Law in the Internet Society

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LeliseGobenaFirstPaper 3 - 31 Mar 2013 - Main.EbenMoglen
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=Caught in The Crosshair: The Rise of Secondary Liability for E-Commerce Providers"

Caught in The Crosshairs: The Rise of Secondary Liability for E-Commerce Providers

 By: LeliseGobena - 22 Oct 2012


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Potential Implications

The potential implications the abovementioned line of cases may have for internet service providers, web hosts, online retailers, and others involved directly, or indirectly, in the online sale of counterfeit merchandise is expansive and has lead me to question whether or not the policy driving the law to hold these entities liable for their affiliates’ intellectual property infringement is sound. In fact, this policy is downright abusive. It is inherently unjust to require Internet intermediaries to take preventative or proactive measures to step into the shoes of law enforcement officials and police their affiliates. While I recognize that the effort, time, and money needed to individually identify, track, and sue primary infringers is extensive and inefficient, to do the alternative by casting a dangerously wide net that holds host websites responsible for the actions of their affiliates will have disastrous implications and will inevitably push society down a very slippery slope as intellectual property owners such as Louis Vuitton will inevitably try to continue to expand the boundaries of secondary liability by suing any and every party involved in some manner in the sale, whether it be advertisers, payment providers, shippers, or other activities relating to such goods. \ No newline at end of file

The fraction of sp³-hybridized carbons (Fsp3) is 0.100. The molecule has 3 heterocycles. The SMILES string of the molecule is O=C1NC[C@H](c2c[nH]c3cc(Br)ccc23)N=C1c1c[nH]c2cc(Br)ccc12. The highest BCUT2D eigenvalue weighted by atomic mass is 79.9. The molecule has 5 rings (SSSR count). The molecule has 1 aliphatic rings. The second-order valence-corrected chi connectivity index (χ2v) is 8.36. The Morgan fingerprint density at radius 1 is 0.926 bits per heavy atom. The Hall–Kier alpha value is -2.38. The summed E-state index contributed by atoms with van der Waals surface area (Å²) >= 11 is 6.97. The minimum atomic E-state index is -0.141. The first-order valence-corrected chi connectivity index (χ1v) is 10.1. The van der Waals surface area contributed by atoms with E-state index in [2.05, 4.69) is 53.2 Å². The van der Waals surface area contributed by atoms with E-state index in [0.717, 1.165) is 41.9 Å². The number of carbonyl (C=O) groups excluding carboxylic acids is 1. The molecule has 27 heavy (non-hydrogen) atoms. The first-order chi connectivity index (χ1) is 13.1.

This draft is long with the statements of facts in trial court litigation. They don't really help to evaluate the conclusion, which seems to come out of nowhere. Evidently, there are forms of complicity between people selling infringing goods and others with whom they deal (financiers, landlords, etc.) that would be sufficient to justify imposition of legal liability. Doubtless, there are also cases in which parties with the same legal category of relationship to the parties selling infringing goods are not complicit and should not be liable in any way. If those differences are matters of fact, surely litigation at the margins will be necessary to resolve the issue. If the differences in treatment can be resolved as a matter of law you don't say how. It seems to me that we don't need quite so much of the facts in individual cases as we need some analytical progress in determining how to exit the pattern whose flaws you describe.

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Revision 3r3 - 31 Mar 2013 - 21:27:53 - EbenMoglen
Revision 2r2 - 28 Dec 2012 - 01:04:35 - LeliseGobena
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